Three years ago, our first Sandy River levee removal project took place on Columbia Land Trust (CLT) property near Brightwood. The 50 year old levee prevented the Sandy River from connecting with historic side channels during high water and salmon from utilizing habitat.
As you read this, two miles downriver from the CLT site, a second salmon habitat restoration project is underway. When completed, the Sandy River will have newly reconnected side-channels that will act as a relief valve during high water events. Instead of barreling downstream and threatening homes, the river will dissipate and spill over into an adjacent side channel reducing the severity of high water events.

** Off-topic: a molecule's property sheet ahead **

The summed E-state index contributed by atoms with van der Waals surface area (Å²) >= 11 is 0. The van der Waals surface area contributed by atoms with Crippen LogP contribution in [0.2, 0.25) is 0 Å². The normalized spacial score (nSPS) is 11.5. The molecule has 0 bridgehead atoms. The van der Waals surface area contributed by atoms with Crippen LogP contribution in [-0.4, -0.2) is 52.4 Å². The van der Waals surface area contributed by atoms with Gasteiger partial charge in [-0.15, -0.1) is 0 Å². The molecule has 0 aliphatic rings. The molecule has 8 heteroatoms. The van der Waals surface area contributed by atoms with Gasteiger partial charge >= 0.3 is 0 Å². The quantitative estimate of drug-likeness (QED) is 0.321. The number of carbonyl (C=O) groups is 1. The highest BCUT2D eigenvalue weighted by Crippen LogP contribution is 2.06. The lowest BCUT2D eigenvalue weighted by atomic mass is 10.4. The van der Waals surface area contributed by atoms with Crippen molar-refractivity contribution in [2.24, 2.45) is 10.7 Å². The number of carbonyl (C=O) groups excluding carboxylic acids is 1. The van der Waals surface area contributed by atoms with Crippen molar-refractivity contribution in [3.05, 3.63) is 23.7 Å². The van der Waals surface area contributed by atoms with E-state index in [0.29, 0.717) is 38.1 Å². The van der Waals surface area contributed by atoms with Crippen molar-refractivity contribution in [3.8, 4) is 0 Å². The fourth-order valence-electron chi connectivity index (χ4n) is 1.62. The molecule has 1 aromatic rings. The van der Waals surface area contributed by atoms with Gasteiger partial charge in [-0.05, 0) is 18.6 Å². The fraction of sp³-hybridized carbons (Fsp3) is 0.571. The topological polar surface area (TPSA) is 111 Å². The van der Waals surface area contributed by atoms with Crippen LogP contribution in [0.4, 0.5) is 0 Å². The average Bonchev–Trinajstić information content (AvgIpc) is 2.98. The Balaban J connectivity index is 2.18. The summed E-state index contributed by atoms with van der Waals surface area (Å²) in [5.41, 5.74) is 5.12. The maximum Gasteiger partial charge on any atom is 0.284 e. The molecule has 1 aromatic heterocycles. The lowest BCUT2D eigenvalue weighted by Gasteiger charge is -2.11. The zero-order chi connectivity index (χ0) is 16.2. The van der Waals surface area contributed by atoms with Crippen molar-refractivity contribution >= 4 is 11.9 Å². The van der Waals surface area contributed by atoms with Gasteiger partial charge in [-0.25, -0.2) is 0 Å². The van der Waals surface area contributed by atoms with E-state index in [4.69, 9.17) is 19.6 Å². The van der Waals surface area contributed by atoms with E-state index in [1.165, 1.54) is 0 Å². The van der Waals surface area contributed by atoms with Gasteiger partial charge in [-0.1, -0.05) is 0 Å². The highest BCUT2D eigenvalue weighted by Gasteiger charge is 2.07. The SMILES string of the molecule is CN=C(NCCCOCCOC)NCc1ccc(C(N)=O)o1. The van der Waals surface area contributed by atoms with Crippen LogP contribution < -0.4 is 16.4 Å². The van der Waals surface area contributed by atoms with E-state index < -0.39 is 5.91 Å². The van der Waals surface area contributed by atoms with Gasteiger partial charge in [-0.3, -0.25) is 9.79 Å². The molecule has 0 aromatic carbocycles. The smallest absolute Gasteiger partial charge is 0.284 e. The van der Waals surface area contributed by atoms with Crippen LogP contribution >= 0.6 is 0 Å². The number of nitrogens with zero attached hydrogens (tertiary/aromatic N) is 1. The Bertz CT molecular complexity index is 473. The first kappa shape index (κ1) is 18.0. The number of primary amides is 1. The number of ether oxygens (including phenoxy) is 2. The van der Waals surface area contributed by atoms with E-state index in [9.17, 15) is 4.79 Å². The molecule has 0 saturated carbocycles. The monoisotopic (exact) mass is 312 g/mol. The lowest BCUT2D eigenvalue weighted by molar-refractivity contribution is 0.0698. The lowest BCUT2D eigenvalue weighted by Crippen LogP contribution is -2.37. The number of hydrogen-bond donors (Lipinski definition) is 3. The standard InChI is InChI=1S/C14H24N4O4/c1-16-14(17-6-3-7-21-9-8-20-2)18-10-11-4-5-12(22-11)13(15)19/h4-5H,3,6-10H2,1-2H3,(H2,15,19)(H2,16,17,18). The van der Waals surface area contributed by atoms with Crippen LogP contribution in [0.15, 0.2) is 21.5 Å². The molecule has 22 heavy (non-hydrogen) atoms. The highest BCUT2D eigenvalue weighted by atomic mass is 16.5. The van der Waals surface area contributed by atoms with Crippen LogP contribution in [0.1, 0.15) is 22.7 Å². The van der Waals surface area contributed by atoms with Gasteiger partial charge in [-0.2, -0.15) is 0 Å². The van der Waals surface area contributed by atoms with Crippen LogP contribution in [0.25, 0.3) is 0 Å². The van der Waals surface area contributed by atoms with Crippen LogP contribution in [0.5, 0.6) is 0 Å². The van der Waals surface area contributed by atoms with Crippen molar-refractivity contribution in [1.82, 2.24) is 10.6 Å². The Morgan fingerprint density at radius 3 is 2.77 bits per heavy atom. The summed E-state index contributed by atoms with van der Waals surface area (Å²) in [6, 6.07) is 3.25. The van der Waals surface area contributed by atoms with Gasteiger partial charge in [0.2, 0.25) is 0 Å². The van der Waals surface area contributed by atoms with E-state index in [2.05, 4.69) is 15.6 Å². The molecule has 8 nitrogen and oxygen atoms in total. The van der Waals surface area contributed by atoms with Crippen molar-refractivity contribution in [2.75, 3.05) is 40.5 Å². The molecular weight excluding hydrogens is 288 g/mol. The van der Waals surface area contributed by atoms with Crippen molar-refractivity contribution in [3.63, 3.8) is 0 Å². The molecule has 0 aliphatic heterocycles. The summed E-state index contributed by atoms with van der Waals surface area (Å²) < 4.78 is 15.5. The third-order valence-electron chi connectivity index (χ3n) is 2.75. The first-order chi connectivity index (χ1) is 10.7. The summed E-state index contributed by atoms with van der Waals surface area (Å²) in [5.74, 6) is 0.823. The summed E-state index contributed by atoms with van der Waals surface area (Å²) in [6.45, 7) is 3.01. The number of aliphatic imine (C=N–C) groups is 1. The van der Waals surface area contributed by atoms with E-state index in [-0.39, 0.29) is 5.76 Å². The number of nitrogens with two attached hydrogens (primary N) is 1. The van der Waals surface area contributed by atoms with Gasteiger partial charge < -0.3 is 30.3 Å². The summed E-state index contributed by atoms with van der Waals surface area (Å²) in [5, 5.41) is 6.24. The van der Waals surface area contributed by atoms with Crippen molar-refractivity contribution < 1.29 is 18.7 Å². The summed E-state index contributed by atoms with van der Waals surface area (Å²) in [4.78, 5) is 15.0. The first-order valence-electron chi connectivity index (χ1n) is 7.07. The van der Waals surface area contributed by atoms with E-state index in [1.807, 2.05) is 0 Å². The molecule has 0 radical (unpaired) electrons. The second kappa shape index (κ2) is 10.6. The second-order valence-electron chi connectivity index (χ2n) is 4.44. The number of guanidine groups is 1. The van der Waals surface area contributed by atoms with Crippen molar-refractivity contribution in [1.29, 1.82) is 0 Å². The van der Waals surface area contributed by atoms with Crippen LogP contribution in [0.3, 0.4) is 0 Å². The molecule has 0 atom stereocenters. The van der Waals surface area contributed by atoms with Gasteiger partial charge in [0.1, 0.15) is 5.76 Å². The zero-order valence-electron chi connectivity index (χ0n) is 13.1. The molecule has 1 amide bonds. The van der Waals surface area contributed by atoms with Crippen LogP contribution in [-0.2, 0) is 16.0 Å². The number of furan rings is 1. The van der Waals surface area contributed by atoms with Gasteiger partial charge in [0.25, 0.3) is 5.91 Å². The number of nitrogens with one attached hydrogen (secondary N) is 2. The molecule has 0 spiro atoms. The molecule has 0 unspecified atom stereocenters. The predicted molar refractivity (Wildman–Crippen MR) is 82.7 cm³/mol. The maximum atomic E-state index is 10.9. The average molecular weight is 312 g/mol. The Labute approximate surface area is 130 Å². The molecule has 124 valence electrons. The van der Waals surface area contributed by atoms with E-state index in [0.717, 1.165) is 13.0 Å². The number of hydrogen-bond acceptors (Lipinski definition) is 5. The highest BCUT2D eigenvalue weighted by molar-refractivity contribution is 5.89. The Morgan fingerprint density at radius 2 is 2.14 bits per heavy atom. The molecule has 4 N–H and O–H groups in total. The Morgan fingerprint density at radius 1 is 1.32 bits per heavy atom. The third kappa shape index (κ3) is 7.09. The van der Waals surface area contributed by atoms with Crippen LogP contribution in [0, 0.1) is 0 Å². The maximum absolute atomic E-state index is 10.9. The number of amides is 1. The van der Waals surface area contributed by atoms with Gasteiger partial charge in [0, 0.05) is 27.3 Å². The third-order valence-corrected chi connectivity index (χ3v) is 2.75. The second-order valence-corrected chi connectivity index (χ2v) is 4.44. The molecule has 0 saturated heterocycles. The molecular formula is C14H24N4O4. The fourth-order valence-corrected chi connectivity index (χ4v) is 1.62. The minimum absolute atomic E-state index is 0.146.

New log jams (like the one pictured on the CLT project) will also be constructed to benefit salmon populations. Log jams are one of the most important building blocks for salmon habitat. They deepen pools, increase gravel bars ideal for spawning, trap nutrients, and increase food availability.
While the current construction involves a lot of land clearing, the site will be fully restored beginning in October, 2019; just like the CLT project site upstream. As part of the big picture restoration, volunteers will plant thousands of native trees and shrubs. This effort combined with nature’s healing powers can quickly restore a landscape.
We’d like to thank our wonderful contractors: